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How AI and automation is reinventing the retail industry in a post Covid-19 economy

Avoiding touch and physical contact has become the new norm, and this has only accelerated the trend for touchless shopping technologies.

By Gary Williams, Managing Director, Widd Signs

As with so many other sectors, the Covid-19 pandemic has had a profound and long-lasting impact on retail, reshaping high street and online offerings.

New and existing trends in retail have emerged and been turbocharged respectively, while others have been brought to an abrupt halt.

Take touch screen technology for example. We all use it on a daily basis, most often via our smartphones – but touch screen technology has spread far beyond just our personal devices. Order, information, and ticketing kiosks now regularly feature such technology, and the public has, overall, been pretty quick to embrace it.

Until now, that is. Because if the latest consumer research is anything to go by, attitudes towards touch technologies following the emergence of Covid-19 have massively shifted. A recent study revealed that four-fifths of consumers will change the way they engage with publicly available touch technology as a result of the pandemic, while almost half of the 2,000 surveyed adults said they would only use contactless payment methods in the future.

Avoiding touch and physical contact has become the new norm, and this has only accelerated the trend for touchless shopping technologies. 

At Widd Signs, we’ve just launched low-cost virtual touch technology which can easily be installed in a variety of applications, from order, ticketing and information kiosks, through to vending machines, cash machines and digital signage. It’s a move that made enormous sense to us in light of recent attitudinal and behavioural shifts amongst consumers and we’re already seeing high-levels of interest from various retailers.

And that shouldn’t really come as a surprise to anyone. Because AI and automated solutions will be central to retailers’ efforts to make customers’ shopping experiences, be they online or in-store, safe, pleasurable, and efficient.

While many retailers experienced a surge in online shopping during the lockdown period, their physical offering clearly suffered. With most stores now open, retailers have a challenge on their hands to attract consumers back into stores at a time when more people than ever before are comfortable shopping online. A compelling proposition is needed to tempt them back and AI and automation are central to this.

Hygiene and safety measures are front of mind for in-store managers and we’re seeing retailers implement an array of measures as they look to win back consumer trust. Technologies, such as UXG’s Auto-Q system, have been implemented to automatically monitor and regulate the flow of people coming into stores, and serve as communication platforms to deliver real-time safety messages to shoppers.

And the merits of AI technology don’t stop there. As any good retailer knows, data is king. AI technologies are now able to track and analyse multiple sources of data to provide retailers with information that enables them to determine how consumers are shopping in their stores. For example, the Auto-Q system uses heat sensors to identify the busiest areas within a store at any given time, allowing store managers to get a sense of where the hot spots are and use this intelligence to inform future store lay-outs.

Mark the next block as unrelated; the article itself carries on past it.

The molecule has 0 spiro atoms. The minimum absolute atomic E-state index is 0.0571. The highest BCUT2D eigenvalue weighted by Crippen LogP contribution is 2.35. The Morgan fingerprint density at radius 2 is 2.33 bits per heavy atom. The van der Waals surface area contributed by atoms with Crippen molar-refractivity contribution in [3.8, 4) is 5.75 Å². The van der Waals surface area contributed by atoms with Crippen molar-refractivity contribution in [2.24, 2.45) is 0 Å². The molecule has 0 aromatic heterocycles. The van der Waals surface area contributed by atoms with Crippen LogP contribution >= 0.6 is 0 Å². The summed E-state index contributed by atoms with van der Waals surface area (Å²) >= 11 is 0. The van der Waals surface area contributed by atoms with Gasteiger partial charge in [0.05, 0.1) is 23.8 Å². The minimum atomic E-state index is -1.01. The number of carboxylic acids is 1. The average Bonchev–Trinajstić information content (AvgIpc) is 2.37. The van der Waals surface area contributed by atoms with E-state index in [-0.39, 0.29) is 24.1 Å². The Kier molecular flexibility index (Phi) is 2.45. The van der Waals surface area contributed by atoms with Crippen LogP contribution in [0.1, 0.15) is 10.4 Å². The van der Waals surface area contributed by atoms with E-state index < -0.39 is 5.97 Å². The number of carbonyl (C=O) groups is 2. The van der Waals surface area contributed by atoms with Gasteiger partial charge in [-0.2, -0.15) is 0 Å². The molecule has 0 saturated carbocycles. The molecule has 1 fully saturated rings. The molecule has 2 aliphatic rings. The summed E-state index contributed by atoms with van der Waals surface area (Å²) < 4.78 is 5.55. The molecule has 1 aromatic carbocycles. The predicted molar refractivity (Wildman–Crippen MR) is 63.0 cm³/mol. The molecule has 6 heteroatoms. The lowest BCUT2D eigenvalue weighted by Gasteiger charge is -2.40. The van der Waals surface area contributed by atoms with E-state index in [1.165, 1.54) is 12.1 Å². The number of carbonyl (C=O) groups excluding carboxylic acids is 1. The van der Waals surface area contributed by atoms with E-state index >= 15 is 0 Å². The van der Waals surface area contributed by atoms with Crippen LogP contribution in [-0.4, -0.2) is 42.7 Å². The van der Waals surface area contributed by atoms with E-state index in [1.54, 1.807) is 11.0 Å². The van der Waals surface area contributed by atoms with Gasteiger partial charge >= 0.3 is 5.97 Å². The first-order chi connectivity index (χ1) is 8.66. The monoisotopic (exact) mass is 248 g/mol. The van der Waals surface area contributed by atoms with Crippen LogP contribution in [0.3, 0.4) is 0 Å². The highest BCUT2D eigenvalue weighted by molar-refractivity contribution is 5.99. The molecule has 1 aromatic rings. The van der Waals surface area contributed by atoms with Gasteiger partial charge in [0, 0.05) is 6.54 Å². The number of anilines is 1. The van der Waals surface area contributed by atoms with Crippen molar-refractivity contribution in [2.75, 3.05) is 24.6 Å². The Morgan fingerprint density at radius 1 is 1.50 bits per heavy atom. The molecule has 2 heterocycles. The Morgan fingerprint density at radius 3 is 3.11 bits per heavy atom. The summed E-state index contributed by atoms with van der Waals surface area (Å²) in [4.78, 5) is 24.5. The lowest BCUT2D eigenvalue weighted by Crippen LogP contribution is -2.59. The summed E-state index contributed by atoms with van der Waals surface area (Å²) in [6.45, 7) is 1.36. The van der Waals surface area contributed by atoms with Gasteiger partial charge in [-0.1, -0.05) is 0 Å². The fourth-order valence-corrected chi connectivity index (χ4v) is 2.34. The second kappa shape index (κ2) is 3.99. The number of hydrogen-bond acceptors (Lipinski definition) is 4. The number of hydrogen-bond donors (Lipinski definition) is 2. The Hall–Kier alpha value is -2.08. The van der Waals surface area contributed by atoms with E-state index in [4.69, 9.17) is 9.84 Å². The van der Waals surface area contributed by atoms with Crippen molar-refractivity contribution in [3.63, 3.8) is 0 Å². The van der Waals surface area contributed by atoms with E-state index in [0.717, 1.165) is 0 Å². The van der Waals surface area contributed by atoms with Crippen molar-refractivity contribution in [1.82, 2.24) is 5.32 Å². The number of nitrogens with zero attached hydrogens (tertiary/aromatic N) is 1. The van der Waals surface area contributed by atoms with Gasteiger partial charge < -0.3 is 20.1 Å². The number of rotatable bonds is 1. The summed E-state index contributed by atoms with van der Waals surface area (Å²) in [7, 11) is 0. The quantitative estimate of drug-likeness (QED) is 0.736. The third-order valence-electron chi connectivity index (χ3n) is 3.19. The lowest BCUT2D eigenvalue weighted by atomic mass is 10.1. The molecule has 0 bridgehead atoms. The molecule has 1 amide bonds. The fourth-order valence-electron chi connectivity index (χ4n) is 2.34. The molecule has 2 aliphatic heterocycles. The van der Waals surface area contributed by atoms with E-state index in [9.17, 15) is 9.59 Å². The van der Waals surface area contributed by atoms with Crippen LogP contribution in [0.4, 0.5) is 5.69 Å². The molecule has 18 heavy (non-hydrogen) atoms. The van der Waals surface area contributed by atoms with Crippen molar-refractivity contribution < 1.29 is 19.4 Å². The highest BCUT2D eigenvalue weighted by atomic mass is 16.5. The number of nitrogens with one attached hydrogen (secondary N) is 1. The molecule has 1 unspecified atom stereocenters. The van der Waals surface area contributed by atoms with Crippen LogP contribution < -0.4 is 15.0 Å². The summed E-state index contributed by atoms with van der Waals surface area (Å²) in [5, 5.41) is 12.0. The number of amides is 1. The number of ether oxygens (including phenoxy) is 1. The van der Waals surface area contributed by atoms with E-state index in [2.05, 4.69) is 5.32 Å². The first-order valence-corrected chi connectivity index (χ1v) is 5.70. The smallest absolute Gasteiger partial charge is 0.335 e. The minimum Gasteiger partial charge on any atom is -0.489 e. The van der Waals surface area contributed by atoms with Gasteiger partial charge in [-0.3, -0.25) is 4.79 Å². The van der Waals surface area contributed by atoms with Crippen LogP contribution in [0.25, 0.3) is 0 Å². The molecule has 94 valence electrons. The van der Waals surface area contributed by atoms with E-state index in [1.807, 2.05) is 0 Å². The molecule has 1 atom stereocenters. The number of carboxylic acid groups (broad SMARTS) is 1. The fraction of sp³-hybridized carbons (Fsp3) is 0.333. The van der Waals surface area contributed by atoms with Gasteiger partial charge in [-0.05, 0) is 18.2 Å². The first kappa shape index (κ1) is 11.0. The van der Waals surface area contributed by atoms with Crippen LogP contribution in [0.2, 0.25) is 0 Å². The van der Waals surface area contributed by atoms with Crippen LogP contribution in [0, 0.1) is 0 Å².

How customers pay for goods in stores is changing too. We know that contactless is the way forward for an increasing number of customers. AI has a key role to play as self-payment machines replace traditional cashier staff- and AI is expected to be central to offering shoppers a ‘no-checkout experience’, using virtual cards via sensors and deep learning.

AI also has a role to play in helping retailers when it comes to the challenge of product disinfection, with Covid-19 potentially remaining on surfaces for several days. By combining AI and virtual reality technologies, physical and digital retailers can offer shoppers the use of ‘virtual fitting rooms’, allowing them to virtually try clothes on using their ‘personal 3D body avatar’.

Retail has seen huge technological advancements over the last 10 years, but I wager that over the next decade the pace of change will be even more rapid, as retailers in every category rethink how they engage and serve consumers.

It’s more challenging than it has ever been for retailers and many have already fallen over the last couple of months, but there are also opportunities. Those retailers who invest in new technologies to strengthen their offering and understanding of consumers will likely emerge as market leaders. It’s all to play for.

About the author

Gary Williams is Managing Director at Gary Williams, Widd Signstraditional and digital signage specialist Widd Signs. Headquartered in Leeds, with multiple bases, its 80-strong team provides signage consultancy, design and production services to a range of high-profile businesses operating in the retail, construction, sports and leisure sectors. Clients include retail giants Marks & Spencer, Primark and Schuh, culture and leisure hubs such as the National Science and Media Museum and Burnley F.C, and construction firms including Winvic.

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